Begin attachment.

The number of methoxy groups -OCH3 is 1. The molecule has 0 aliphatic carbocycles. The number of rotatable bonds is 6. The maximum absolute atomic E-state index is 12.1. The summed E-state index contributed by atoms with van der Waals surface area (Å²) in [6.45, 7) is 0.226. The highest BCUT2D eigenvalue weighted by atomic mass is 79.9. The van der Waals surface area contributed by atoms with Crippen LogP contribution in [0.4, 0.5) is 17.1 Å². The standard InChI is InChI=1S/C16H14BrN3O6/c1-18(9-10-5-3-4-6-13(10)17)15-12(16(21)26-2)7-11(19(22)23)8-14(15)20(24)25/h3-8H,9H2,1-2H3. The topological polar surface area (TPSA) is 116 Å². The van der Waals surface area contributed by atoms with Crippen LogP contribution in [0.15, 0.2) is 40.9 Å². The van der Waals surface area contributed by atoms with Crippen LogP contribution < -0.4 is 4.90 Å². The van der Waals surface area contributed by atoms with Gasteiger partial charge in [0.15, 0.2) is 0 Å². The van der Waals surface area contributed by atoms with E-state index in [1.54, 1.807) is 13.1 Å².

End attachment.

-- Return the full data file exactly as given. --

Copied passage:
The number of methoxy groups -OCH3 is 1. The molecule has 0 aliphatic carbocycles. The number of rotatable bonds is 6. The maximum absolute atomic E-state index is 12.1. The summed E-state index contributed by atoms with van der Waals surface area (Å²) in [6.45, 7) is 0.226. The highest BCUT2D eigenvalue weighted by atomic mass is 79.9. The van der Waals surface area contributed by atoms with Crippen LogP contribution in [0.4, 0.5) is 17.1 Å². The standard InChI is InChI=1S/C16H14BrN3O6/c1-18(9-10-5-3-4-6-13(10)17)15-12(16(21)26-2)7-11(19(22)23)8-14(15)20(24)25/h3-8H,9H2,1-2H3. The topological polar surface area (TPSA) is 116 Å². The van der Waals surface area contributed by atoms with Crippen LogP contribution in [0.15, 0.2) is 40.9 Å². The van der Waals surface area contributed by atoms with Crippen LogP contribution < -0.4 is 4.90 Å². The van der Waals surface area contributed by atoms with Gasteiger partial charge in [0.15, 0.2) is 0 Å². The van der Waals surface area contributed by atoms with E-state index in [1.54, 1.807) is 13.1 Å².